Lowest low, highest high
13 December 2010 | Black Sound, Green Turtle Cay
NW 30-40, partly sunny
The front arrived with full fury last night. 30 knots, gusting 40 or more. As I got up to adjust the lines to the dock at sometime plus midnight, Alex arrived in the dinghy, soaking wet, sans lifejacket. "Dad, we have an emergency and you need to come quick." Turns out, as the seaside bar was closing, he noticed a sailboat aground and drifting ashore on the windward side of the harbor. In the pitch black gale, he raced to help, discovering a father and son struggling to save their sailboat and losing. I asked Alex a series of bracketing questions while I took away the dinghy "key." Lives were not at immediate risk. Clearly we were NOT going to save the boat ourselves on a very dark and stormy night. We established and maintained radio contact hourly for the rest of the night. (The Bahamas does not have a Coast Guard or a private towing service who will swoop in to the rescue.) At first light, I sent out the radio alarm to all stations. BASRA 20 miles away answered and said they would call the Green Turtle authorities. Ok, the wheels are in motion.
We coffee-d, dressed in foulies (with life jackets!) and dinghied/walked to the scene as I still did not have an accurate picture in my mind. A crowd of consultants had gathered. Two Green Turtle men were actually in the water and had gotten the pre-hypothermic Dad off the boat and to the clinic. The twenty something son was attempting to rig towing bridles. A huge landing craft type barge arrived. The first two attempts started to drag the boat and then snapped the bridles like rubber bands.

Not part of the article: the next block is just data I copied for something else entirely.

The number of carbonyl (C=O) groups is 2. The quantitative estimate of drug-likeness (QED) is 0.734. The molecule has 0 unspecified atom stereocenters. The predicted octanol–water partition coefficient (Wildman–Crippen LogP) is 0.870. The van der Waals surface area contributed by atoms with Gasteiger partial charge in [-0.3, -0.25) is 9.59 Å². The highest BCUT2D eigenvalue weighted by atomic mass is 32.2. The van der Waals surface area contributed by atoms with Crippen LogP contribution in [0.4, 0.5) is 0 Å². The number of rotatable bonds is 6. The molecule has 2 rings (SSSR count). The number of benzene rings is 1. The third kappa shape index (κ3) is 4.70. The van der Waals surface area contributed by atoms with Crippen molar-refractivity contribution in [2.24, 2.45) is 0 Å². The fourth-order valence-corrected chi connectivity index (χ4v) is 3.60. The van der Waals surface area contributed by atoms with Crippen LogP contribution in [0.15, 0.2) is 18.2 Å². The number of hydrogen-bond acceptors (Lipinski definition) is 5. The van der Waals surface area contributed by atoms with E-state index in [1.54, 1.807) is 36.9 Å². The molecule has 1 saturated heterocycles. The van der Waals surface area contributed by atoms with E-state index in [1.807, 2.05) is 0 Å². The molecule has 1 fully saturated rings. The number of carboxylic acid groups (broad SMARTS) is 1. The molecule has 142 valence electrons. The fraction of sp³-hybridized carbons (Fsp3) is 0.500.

Tide coming in. 30-40 knots on the beam, breakwater literally feet away waiting to shred the fiberglass. Boat with 6 foot draft so hard on, you could walk through waist high water and climb aboard. Sensing the hopelessness, the crowd began to drift away. A very low moment. I was on the verge of walking also.
Standing a few feet away on shore, I had been pondering for the better part of an hour how I would rig a bridle, when the tug captain shows up with some inch and a half hawser. Yes! Randy (Green Turtle man) and I waded out and got to work. We asked the young captain to wait below as he was clearly debilitated from no sleep, too much adrenalin and stress. Around the mast, back to the winches, this bridle was going to work or destroy the boat trying. No sooner did we get it completed but the tug took the strain. With no time to get off, I jumped below with the distraught young man, lamely trying to assure him that each thundering crash on the rocks and shuddering lurch was a step closer to freedom. (The boat is a Catalina 40 something with a spade rudder and I had been fearing the rudder would get torn off in the process leaving a gaping hole which would take the boat down in seconds if not minutes.)
A couple more crashes and then we were upright and clearly moving. No water flooding it. In total exultation, I lept to the helm and we had steerage behind the tug as he towed us into Black Sound to the marina with a travel lift. We whipped it around to windward into the hands of a gang of men at the dock waiting to tie us up. Done. What a miracle. A buzz and three quarters. A deposit in Calypso's pay it forward account.